Gardening Updates as of May 18, 2020

Gardening is so weird. It’s awesome and wonderful and back-breaking and frustrating and just weird. We’ve had some ups and downs this past month, with unusually cold weather about two weeks ago killing our basil plants. That was shocking – not that they died, but that they turned totally black having been frozen to death. I’ve read accounts about farming and trying to save crops from an unexpected frost, about how they could turn black and be lost but I’d never seen it happen and it was really shocking to see. We’ve replaced the basil but our intense respect for the elemental powers grows daily (and for farmers, and all of our ancestors who were farmers who depended on the land and elements for not only their livelihood but for the survival of their families).  I’m also deeply envious of my friend Sarenth’s rotary tiller lol. I have told him this too. Now, mind you, we don’t have that much land that we would ever *need* a rotary tiller, but that is not the point. I saw pictures he was posting on facebook of a beautifully ploughed field bed and now I have rotary tiller envy. Ha ha.

Our greens have grown lol. I’ve been harvesting and freezing romaine, lettuce, chard, spearmint (I like to add a little to salads to give it a zing), and just as of today, spinach. I’ve also been making salads and clipping our chives to use in omelets and it’s wonderful. The food grown by our own hands tastes so much cleaner and fresher than what we buy at the store. We’re waiting with bated breath for our tomatoes to decide what they’re going to do.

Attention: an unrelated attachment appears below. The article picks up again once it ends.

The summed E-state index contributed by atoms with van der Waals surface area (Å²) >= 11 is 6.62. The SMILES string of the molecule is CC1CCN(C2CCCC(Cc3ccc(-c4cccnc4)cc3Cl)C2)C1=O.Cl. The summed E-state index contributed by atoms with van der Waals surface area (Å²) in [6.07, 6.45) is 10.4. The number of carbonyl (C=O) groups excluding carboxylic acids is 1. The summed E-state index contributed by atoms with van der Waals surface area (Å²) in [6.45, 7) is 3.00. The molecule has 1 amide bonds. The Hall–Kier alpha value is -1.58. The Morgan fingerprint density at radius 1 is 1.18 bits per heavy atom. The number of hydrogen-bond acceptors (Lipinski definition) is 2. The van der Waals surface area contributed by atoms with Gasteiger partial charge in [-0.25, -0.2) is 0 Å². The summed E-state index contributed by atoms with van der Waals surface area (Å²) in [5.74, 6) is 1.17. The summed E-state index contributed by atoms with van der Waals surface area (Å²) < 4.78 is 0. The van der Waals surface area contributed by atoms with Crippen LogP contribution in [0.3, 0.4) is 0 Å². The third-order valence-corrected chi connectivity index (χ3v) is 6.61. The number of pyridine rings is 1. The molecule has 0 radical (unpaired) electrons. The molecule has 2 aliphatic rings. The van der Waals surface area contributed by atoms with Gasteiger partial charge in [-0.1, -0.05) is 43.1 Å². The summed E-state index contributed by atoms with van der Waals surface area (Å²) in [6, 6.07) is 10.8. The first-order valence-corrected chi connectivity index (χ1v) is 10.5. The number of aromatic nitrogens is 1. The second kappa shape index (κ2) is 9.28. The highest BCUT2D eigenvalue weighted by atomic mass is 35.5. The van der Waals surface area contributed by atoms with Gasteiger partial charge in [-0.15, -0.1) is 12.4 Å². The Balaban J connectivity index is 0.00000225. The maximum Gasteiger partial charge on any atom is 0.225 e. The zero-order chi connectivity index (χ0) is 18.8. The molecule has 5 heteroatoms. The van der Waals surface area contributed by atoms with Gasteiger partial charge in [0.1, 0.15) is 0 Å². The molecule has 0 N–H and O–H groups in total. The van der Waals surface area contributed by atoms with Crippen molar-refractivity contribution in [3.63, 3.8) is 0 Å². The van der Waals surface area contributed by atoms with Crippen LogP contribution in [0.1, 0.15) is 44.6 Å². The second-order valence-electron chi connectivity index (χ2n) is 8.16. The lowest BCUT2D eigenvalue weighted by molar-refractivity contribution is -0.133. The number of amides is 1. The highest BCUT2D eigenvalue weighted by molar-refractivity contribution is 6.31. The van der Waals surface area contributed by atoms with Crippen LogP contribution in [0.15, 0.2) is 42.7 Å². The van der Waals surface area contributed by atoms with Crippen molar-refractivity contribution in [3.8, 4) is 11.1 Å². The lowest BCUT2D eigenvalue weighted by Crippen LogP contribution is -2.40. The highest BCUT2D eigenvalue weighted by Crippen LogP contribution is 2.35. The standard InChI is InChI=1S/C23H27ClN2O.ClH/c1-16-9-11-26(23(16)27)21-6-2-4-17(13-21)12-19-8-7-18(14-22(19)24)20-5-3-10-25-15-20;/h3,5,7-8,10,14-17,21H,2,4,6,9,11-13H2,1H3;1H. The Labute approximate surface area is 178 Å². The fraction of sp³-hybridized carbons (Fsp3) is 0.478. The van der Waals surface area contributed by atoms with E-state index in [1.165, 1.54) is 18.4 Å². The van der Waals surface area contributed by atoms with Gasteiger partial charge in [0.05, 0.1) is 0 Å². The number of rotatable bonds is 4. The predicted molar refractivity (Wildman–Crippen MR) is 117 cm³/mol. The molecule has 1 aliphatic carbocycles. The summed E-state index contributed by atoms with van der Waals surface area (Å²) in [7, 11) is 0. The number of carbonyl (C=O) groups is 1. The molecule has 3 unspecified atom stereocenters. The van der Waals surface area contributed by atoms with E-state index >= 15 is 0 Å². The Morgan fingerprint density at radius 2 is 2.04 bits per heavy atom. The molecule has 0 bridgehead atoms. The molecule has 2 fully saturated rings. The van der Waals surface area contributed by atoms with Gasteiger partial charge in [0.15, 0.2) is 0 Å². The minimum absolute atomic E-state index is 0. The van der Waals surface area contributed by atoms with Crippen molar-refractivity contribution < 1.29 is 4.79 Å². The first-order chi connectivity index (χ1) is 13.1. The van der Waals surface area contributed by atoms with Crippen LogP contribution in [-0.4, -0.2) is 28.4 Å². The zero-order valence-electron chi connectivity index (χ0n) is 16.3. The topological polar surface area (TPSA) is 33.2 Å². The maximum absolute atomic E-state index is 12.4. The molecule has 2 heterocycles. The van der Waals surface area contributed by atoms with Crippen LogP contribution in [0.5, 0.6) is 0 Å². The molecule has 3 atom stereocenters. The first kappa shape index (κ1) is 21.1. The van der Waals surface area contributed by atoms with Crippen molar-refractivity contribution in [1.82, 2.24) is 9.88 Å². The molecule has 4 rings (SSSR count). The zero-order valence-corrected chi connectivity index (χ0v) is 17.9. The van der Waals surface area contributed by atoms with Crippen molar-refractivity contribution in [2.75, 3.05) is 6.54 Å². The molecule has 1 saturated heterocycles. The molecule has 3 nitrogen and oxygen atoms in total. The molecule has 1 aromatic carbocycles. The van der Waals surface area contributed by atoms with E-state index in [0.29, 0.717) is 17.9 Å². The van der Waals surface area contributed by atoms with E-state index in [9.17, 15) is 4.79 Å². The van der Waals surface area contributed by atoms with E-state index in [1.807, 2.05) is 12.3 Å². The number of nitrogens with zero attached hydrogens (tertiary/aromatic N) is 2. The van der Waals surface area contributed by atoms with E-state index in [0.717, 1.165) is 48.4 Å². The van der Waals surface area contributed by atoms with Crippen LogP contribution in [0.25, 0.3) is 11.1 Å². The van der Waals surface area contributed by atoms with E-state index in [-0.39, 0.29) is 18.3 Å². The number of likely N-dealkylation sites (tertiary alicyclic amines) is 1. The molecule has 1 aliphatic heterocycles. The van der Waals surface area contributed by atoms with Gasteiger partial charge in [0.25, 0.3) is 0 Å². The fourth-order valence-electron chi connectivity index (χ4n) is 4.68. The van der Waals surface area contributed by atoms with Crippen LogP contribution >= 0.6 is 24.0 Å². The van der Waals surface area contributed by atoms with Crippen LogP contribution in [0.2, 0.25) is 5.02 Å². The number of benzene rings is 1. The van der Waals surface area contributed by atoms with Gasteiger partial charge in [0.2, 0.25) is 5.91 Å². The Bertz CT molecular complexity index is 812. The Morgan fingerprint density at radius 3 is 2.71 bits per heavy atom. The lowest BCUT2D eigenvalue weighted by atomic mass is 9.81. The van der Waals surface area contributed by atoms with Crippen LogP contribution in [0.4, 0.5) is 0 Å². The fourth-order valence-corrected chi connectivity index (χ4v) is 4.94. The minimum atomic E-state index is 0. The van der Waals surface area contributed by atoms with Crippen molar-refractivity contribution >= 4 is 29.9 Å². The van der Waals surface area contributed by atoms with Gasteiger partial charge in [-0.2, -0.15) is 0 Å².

I’m currently waiting on two raised gardening beds for the other side of the house where we’re going to put our root vegetables. I was worried we’d be late planting, but everything we want to put there will work in late summer/early autumn so that is perfect. I just wish the beds would arrive already!

I planted a bunch of seedlings, the first time I’ve worked from seed, and they’re growing! I looked today and radishes and marjoram had sprouted. I hope the parsnips and carrots follow suit. In the interim, we planted a bunch of flowers (many of which are either edible or medicinal and all of which are beautiful), another rose bush (I love roses and have a couple more on order), and I set out some potted herbs: marjoram, basil, rue, peppermint, lemon verbena, lavender, and chamomile.

may 2020 flowerpots 2

I also bought a tiny savory plant. I’ve read about this plant but have never used it in cooking. I’m looking forward to experimenting. First though, I need to make woodruff syrup so I can enjoy a nice Berliner Weise when the weather turns hot again. ^___^.